When A Painter Chose To Try His Hand In Photography

As an artist of reasonable recognition, Sanjay Bhattacharyya chose to one day begin using the camera to express his sense of visual beauty. The results have brought the Delhiite Bengali great joy.
When A Painter Chose To Try His Hand In Photography
When A Painter Chose To Try His Hand In Photography
outlookindia.com
2017-10-14T19:09:17+0530

Largely studio-bound as is the life of any full-time visual artist, Sanjay Bhattacharyya occasionally gets a bit bored with the sedentary existence which doesn’t always go well with his dynamic personality. That is when the Delhiite Bengali sets outs on journeys, taking along with him a kit integral to the free spirit: the camera.

The middle-aged aesthete makes no definite plan of the destinations and, so the least of it, about the kind images that should emerge alongside the trips. What he specially desires is to stumble upon sights that will help him shoot “photos with a flavour of paintings”. 

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Bhattacharyya has captured quite a few intriguing vignettes down his outings from 2005—the year he happened to get particularly engrossed with photography.

Today, in a venue in the national capital, 16 of such select works are on public display.
“I believe photography is a fine medium that can get hold of any art,” he says, seated at the Visual Arts Gallery at India Habitat Centre in a leafy pocket of the city he settled in 1983. If the four-day show that began today (October 12) is titled Na Mono Laage Na, it is after a famous Hindi song from the 1971 movie Anand. The music for the number, sung by iconic Lata Mangeshkar, is by Salil Chowdhury (1922-95), one of Bhattacharya’s favourites.

“Actually, I do listen to a lot of music while on work in my New Rajinder Nagar studio,” the artiste says. And adds in a lighter tone: “I sing too, but none takes notice of it. I write a bit of poetry; nobody quite reads.” The joke apart, Bhattacharyya’s forays into photography are winning him positive feedback, inspiring the person to work more in the field he has been in for 12 years now.

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If quite a few of Bhattacharyya’s photographic works have won him critical appreciation, it is primarily because of an element of abstraction he succeeds in bringing into his shots. Even at the opening hour of the ongoing show, on Thursday forenoon, a stranger asked the protagonist the details of an image. “When I told him that it is a self-portrait, the man was amused,” recalls Bhattacharya, a 1988 winner of an award at Second International Asian-European Art Biennale in Ankara. “He said he has never seen one of its kind.”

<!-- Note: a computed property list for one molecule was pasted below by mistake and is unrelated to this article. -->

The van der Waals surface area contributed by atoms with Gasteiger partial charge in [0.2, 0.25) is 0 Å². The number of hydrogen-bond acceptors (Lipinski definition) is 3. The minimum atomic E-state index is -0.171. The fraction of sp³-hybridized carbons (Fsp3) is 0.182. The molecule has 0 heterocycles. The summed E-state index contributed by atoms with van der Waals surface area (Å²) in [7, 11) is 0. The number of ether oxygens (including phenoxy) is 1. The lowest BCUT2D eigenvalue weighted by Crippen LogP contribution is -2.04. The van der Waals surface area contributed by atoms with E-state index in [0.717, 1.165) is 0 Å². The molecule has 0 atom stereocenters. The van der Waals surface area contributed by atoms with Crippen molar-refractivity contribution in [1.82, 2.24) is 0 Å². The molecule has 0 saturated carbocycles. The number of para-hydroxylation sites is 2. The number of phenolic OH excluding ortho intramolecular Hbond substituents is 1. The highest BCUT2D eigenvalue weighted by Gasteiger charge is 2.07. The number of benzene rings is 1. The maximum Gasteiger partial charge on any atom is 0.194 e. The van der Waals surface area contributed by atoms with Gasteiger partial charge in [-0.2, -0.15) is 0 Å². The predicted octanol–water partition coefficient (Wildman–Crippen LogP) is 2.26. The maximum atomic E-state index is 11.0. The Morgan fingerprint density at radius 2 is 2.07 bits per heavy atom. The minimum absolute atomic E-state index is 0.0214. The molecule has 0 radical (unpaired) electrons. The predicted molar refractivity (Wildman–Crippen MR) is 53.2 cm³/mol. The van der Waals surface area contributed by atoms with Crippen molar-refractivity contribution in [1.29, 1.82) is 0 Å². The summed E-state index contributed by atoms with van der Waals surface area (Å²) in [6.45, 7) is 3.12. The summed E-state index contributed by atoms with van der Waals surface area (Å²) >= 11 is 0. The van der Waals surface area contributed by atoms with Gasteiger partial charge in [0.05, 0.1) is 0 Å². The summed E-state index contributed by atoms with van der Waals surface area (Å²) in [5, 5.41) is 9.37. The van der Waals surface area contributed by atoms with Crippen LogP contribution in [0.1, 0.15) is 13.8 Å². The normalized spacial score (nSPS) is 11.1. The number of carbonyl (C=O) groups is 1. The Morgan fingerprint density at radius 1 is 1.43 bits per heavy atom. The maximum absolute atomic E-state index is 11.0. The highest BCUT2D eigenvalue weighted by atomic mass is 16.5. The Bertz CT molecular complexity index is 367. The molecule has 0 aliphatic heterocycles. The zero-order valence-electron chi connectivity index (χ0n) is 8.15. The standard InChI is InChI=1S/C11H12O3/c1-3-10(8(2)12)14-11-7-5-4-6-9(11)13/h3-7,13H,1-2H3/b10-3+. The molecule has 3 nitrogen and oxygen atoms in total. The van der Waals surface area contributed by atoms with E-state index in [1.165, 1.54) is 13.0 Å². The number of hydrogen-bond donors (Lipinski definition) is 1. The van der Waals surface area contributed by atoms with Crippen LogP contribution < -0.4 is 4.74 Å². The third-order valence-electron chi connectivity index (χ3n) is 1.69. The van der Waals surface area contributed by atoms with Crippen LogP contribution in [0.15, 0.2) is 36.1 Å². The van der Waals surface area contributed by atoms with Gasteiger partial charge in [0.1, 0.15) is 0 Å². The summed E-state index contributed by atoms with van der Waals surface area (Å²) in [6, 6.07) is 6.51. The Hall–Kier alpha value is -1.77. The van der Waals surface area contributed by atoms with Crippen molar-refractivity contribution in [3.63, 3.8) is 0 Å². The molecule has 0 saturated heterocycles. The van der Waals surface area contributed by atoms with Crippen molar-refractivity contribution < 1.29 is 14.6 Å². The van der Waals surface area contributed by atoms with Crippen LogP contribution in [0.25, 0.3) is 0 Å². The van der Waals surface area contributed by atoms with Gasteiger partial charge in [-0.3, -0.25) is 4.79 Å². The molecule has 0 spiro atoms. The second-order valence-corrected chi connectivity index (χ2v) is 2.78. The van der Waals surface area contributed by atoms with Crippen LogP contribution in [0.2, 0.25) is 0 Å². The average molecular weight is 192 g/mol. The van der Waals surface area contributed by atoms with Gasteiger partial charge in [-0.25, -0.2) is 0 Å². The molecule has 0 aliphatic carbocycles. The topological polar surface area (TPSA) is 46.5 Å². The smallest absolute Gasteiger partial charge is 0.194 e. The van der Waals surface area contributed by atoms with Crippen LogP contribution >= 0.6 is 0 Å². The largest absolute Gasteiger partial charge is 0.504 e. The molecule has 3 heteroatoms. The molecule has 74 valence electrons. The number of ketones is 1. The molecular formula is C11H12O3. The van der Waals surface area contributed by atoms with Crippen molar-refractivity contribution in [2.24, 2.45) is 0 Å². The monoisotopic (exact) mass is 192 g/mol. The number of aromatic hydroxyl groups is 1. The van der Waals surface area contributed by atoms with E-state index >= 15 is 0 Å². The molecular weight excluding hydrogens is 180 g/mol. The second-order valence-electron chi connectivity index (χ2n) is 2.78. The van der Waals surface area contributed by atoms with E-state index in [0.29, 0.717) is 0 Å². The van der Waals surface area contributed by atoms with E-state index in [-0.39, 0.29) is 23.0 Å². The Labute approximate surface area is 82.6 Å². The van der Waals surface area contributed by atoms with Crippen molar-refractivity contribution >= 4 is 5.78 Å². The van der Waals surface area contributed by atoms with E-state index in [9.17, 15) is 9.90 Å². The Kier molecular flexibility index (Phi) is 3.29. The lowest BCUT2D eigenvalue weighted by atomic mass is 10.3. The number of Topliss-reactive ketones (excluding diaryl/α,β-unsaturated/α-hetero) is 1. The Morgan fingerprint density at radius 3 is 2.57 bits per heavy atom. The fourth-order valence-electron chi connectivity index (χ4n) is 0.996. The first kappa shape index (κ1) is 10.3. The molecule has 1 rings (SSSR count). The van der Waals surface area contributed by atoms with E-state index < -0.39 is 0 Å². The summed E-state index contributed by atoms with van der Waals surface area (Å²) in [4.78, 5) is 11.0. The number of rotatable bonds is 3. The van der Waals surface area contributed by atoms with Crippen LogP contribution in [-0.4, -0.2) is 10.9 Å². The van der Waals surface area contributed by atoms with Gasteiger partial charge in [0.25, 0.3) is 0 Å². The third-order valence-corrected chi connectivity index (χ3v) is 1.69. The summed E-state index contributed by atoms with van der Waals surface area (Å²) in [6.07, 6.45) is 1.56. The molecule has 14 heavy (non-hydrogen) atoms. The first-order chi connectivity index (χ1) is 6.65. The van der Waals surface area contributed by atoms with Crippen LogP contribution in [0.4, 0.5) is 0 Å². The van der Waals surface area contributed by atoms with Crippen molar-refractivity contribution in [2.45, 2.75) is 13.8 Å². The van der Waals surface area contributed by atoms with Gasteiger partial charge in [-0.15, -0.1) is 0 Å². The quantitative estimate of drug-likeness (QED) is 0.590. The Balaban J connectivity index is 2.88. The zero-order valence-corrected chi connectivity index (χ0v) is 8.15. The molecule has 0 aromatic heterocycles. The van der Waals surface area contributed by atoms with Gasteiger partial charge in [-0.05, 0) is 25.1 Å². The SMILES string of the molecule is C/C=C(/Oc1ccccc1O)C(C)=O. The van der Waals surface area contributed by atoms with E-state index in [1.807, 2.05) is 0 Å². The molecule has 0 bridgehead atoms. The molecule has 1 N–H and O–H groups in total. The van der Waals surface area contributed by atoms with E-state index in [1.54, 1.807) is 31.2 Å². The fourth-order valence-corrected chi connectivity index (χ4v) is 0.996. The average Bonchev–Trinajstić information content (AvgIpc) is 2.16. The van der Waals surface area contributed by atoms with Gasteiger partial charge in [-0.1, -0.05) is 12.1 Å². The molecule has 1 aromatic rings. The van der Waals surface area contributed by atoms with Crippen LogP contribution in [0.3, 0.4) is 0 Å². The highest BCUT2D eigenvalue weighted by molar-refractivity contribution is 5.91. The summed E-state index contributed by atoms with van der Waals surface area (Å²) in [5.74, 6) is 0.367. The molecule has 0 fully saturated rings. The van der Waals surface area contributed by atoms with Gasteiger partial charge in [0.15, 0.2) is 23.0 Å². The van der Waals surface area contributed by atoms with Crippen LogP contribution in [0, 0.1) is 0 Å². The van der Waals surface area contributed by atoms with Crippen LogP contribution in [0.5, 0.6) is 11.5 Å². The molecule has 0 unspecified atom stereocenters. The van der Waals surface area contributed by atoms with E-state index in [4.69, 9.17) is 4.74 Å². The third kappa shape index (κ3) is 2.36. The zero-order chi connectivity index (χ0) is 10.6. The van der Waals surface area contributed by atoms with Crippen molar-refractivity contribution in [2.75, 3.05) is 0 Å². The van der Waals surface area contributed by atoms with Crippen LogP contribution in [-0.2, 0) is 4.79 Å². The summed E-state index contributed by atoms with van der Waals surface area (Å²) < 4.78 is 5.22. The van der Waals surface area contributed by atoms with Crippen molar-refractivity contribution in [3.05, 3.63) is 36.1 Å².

That photo was clicked at a washroom Bhattacharyya got in during one of his recent trips—and was washing his face. The reflection of his face in the mirror worked in a weird way, much to the amusement of the artiste that he took out his camera and captured the close-up. As someone otherwise known for his paintings in water-colour and oil, Bhattacharyya travels and explores the dynamics of nature and the cultural fabric of peopled terrain across India, points out art scholar Uma Nair. “The camera for Sanjay is not about becoming a great photographer, it’s about giving him the experience of quietude that can give him inner peace.”

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Bhattacharyya substantiates it thus: “You ask any professional if he or she is happy. Some 90 per cent of them will say ‘no’.” Why? It’s possibly because they seldom take a break or don’t have parallel interest. This artiste, who won the Sahitya Kala Parishad award at its 1988-89 exhibition, enjoys his trysts with unfamiliar nature and talks with people not known to him. “When I went to Jaisalmer (in western Rajasthan), I felt you have to live it and breathe it, let the sunlight bake it into you. The skies and the desert land are so enormous and the details so precise and distinct that wherever you are you are isolated,” he gushes. “You are in a silent world between the macro and the micro; you think that life is still and the clocks have stopped long ago.”

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While the show carries snaps of a running tap in the vast expanse of the Thar when thousands walk miles for water, while visuals from Ladakh present sweeping landscape of the snow-clad Himalayan plateau under an azure sky. Further, to the east of the country, a pond in Santiniketan comes up in the richness of Palmyra palms around one of the many water-bodies in Bengal’s Visva-Bharati University.

Born in Kolkata, Bhattacharyya is a self-confessed fan of legendary auteur Satyajit Ray.

In 1999, he had paid a tribute to Ray’s films. The quirkiness of the art show at the Bengal capital, with a style not typical of Bhattacharyya, prompted writer-painter-filmmaker Pritish Nandy to say that he “would refuse to believe that these paintings are done by my friend”.

Bhattacharyya, who has won laurels in All India Watercolour Exhibitions at AIFACS, received his diploma in art from Kolkata’s Government College of Arts and Crafts in 1982. After graduation, he had joined the Clarion Ad agency as an illustrator. Later, Bhattacharyya worked for Hindustan Thomson Associates, where he had the freedom to freelance and created a series of water-colors for his first exhibition, based on architecture and still life.

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